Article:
Experimental autoimmune encephalomyelitis (EAE) is a CD4+ T cell disease of the central nervous system (CNS) characterized by mononuclear cell infiltration, demyelination, and paralysis. Recent studies describing the relationship of chemokine expression with development of clinical disease have led to the hypothesis that distinct chemokine receptors corresponding to specific ligands are expressed by CNS-infiltrating antigen-specific encephalitogenic T cells as well as host-derived bystander T cells and monocytes. In an effort to study encephalitogenic T cell chemokine receptor expression, we examined CC chemokine receptor expression from resting, activated, and CNS-isolated CD4+ T cells. CCR1, CCR2, CCR3, CCR5, CCR6, CCR7, and CCR8 mRNA is expressed by normal CD4+ T cells. In vitro activated T cells expressed CCR1, CCR2, CCR3, CCR5, CCR6, CCR7, and CCR8 mRNA as well as CCR4. After EAE induction, CCR1 mRNA was expressed by donor-derived encephalitogenic and host-derived CD4+ T cells isolated only from CNS and not from spleen. In vivo neutralization of the CCR1 ligand, macrophage inflammatory protein-1α (CCL3), resulted in less encephalitogenic CD4+ T cell CNS infiltration. These results demonstrate the importance of CC chemokine receptor expression by CD4+ encephalitogenic T cells for CNS infiltration and subsequent disease development.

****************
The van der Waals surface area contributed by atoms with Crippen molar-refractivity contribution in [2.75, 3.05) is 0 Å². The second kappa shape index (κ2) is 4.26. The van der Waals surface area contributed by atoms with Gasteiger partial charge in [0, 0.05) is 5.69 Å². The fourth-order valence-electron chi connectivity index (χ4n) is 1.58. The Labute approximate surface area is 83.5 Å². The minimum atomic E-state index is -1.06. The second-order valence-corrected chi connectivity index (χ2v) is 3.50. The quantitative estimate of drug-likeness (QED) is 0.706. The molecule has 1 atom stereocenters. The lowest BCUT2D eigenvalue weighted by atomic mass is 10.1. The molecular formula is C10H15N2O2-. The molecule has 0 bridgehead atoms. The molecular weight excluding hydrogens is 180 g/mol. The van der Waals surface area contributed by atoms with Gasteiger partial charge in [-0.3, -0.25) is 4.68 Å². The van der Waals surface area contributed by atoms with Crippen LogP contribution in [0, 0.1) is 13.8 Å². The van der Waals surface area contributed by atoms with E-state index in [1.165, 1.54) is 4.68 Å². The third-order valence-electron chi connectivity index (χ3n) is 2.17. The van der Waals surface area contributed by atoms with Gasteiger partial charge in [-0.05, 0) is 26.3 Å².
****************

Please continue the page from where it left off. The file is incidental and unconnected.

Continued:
- Autoimmune encephalomyelitis; central nervous system
- Chemokine receptors
- Multiple sclerosis
- T lymphocytes